The more simple, indeposable truth—tax free, temperate Texas notwithstanding—is that California is still one of the most desirable places in America to live. The rare combination of moderate weather, stylish quality of life, cross-sector job opportunities, and proximity to the outdoors for tens of millions of people far outweighs the cost of doing business or buying a house—and during a pandemic actually adds value for many who are now working from home for the first time.
Other rural areas within driving distance (or a short jet) to major metropolitan centers with a reasonable cost of living— like Whitefish, MT, Honesdale, PA, and the Hudson Valley and Catskill region north of Manhattan—are seeing similar home appreciation spikes for the same reasons.
The most revealing trend in Zillow’s data suggests a long-lasting shift towards affordability. Outside of the three zip codes in California, the other twelve on Zillow’s list are in single family neighborhoods where average home prices range from $30,000 to $150,000 in small to medium sized cities with an attainable cost-of-living, like Corpus Christi, TX, Johnstown, PA, Columbus, OH, and Birmingham, AL.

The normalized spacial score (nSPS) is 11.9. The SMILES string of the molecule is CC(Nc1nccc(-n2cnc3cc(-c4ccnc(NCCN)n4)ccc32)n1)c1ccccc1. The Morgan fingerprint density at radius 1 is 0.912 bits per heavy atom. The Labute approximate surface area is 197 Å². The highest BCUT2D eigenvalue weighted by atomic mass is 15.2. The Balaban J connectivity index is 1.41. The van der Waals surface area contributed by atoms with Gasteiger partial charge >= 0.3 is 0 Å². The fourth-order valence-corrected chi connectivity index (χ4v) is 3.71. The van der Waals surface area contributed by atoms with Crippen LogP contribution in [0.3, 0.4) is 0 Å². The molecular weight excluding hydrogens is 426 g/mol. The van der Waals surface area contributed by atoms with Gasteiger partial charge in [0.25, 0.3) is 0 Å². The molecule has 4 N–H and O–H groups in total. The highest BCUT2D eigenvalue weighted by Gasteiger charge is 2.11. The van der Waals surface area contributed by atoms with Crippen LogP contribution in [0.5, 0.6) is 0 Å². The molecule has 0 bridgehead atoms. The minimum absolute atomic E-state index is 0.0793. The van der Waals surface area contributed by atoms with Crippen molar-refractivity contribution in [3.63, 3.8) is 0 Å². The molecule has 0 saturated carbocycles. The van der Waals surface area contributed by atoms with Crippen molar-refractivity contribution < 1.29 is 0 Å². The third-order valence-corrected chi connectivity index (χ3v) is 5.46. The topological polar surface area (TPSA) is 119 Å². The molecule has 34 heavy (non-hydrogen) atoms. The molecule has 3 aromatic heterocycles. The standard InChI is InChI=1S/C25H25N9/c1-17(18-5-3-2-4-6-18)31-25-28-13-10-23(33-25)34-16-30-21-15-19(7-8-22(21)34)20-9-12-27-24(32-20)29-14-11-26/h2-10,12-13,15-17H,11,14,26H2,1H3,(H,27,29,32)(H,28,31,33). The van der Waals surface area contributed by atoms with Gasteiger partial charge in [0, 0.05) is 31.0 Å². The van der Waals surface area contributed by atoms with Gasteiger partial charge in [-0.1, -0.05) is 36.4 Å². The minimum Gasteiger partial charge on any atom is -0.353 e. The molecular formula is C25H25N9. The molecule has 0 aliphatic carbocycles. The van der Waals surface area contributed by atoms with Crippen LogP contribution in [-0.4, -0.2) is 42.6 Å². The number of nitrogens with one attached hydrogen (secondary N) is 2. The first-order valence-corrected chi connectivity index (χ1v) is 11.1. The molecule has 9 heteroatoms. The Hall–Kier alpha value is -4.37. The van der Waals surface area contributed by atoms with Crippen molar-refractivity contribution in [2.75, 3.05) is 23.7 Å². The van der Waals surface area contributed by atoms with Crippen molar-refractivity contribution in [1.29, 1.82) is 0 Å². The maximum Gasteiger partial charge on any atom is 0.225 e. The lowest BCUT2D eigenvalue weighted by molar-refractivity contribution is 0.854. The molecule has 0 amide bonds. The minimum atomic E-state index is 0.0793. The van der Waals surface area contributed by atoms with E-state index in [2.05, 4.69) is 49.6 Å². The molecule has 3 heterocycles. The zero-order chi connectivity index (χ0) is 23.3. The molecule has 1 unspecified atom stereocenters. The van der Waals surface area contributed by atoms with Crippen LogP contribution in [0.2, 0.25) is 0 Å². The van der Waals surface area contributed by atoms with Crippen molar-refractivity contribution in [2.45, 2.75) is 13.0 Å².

Tucker attributes this trend more to macro level factors that have been rippling demographically through the economy for a while rather than just the pandemic, though he’s quick to point out that COVID-19 has likely been an accelerator.
“We have seen especially acute demand increases and therefore price pressure on more affordable homes and neighborhoods this year,” he explains. “A lot of that demand is driven by first-time, 30-something buyers, who are accelerating a move into homeownership in response to ultra-low interest rates that can make mortgage payments cheaper than renting, as well as a desire for more space since more people are working remotely.”